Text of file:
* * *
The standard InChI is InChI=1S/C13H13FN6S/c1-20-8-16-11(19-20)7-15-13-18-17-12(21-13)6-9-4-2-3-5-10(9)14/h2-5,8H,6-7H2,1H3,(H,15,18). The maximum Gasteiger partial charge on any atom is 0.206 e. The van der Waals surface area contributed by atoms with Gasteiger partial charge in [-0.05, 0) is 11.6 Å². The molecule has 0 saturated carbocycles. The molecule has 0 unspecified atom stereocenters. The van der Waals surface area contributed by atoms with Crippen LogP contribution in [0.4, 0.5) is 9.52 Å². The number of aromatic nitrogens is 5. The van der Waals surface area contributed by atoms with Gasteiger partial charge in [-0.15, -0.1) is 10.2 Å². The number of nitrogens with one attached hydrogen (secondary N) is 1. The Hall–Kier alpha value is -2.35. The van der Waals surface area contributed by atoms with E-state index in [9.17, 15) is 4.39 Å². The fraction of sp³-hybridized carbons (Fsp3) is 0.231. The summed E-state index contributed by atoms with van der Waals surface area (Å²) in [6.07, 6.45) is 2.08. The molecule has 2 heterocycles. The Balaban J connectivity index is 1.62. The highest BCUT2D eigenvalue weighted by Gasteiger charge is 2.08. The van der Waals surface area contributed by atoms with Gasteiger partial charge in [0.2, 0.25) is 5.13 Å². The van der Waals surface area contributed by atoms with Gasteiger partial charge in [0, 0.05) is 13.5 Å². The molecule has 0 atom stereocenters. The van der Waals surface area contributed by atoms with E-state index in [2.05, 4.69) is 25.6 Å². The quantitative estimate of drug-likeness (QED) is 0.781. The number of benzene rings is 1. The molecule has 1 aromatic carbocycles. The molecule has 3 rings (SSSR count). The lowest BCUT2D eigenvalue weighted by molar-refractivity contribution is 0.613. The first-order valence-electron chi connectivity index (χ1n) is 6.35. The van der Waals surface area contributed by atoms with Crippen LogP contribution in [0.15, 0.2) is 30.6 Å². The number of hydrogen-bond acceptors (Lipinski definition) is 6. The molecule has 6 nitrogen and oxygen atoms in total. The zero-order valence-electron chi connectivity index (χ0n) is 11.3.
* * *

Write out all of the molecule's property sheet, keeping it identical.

The standard InChI is InChI=1S/C13H13FN6S/c1-20-8-16-11(19-20)7-15-13-18-17-12(21-13)6-9-4-2-3-5-10(9)14/h2-5,8H,6-7H2,1H3,(H,15,18). The maximum Gasteiger partial charge on any atom is 0.206 e. The van der Waals surface area contributed by atoms with Gasteiger partial charge in [-0.05, 0) is 11.6 Å². The molecule has 0 saturated carbocycles. The molecule has 0 unspecified atom stereocenters. The van der Waals surface area contributed by atoms with Crippen LogP contribution in [0.4, 0.5) is 9.52 Å². The number of aromatic nitrogens is 5. The van der Waals surface area contributed by atoms with Gasteiger partial charge in [-0.15, -0.1) is 10.2 Å². The number of nitrogens with one attached hydrogen (secondary N) is 1. The Hall–Kier alpha value is -2.35. The van der Waals surface area contributed by atoms with E-state index in [9.17, 15) is 4.39 Å². The fraction of sp³-hybridized carbons (Fsp3) is 0.231. The summed E-state index contributed by atoms with van der Waals surface area (Å²) in [6.07, 6.45) is 2.08. The molecule has 2 heterocycles. The Balaban J connectivity index is 1.62. The highest BCUT2D eigenvalue weighted by Gasteiger charge is 2.08. The van der Waals surface area contributed by atoms with Gasteiger partial charge in [0.2, 0.25) is 5.13 Å². The van der Waals surface area contributed by atoms with Gasteiger partial charge in [0, 0.05) is 13.5 Å². The molecule has 0 atom stereocenters. The van der Waals surface area contributed by atoms with E-state index in [2.05, 4.69) is 25.6 Å². The quantitative estimate of drug-likeness (QED) is 0.781. The number of benzene rings is 1. The molecule has 1 aromatic carbocycles. The molecule has 3 rings (SSSR count). The lowest BCUT2D eigenvalue weighted by molar-refractivity contribution is 0.613. The first-order valence-electron chi connectivity index (χ1n) is 6.35. The van der Waals surface area contributed by atoms with Crippen LogP contribution in [0.15, 0.2) is 30.6 Å². The number of hydrogen-bond acceptors (Lipinski definition) is 6. The molecule has 6 nitrogen and oxygen atoms in total. The zero-order valence-electron chi connectivity index (χ0n) is 11.3.